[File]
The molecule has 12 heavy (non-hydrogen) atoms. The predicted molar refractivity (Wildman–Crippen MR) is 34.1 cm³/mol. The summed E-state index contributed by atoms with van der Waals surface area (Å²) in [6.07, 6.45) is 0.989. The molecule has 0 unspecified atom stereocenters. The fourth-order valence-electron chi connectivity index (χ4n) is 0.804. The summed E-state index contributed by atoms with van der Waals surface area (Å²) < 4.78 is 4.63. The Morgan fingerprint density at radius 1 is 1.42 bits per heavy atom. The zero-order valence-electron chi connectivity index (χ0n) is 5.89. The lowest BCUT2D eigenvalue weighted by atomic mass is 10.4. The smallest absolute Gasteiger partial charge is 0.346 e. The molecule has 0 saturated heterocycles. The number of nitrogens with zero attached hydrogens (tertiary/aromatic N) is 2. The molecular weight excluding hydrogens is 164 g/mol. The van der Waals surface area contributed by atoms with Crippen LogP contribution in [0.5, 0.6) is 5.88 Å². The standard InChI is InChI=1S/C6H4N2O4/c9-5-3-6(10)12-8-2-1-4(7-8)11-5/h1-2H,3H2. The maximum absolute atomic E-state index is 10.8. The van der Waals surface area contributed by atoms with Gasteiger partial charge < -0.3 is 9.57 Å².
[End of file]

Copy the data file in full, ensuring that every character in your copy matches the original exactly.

The molecule has 12 heavy (non-hydrogen) atoms. The predicted molar refractivity (Wildman–Crippen MR) is 34.1 cm³/mol. The summed E-state index contributed by atoms with van der Waals surface area (Å²) in [6.07, 6.45) is 0.989. The molecule has 0 unspecified atom stereocenters. The fourth-order valence-electron chi connectivity index (χ4n) is 0.804. The summed E-state index contributed by atoms with van der Waals surface area (Å²) < 4.78 is 4.63. The Morgan fingerprint density at radius 1 is 1.42 bits per heavy atom. The zero-order valence-electron chi connectivity index (χ0n) is 5.89. The lowest BCUT2D eigenvalue weighted by atomic mass is 10.4. The smallest absolute Gasteiger partial charge is 0.346 e. The molecule has 0 saturated heterocycles. The number of nitrogens with zero attached hydrogens (tertiary/aromatic N) is 2. The molecular weight excluding hydrogens is 164 g/mol. The van der Waals surface area contributed by atoms with Crippen LogP contribution in [0.5, 0.6) is 5.88 Å². The standard InChI is InChI=1S/C6H4N2O4/c9-5-3-6(10)12-8-2-1-4(7-8)11-5/h1-2H,3H2. The maximum absolute atomic E-state index is 10.8. The van der Waals surface area contributed by atoms with Gasteiger partial charge < -0.3 is 9.57 Å².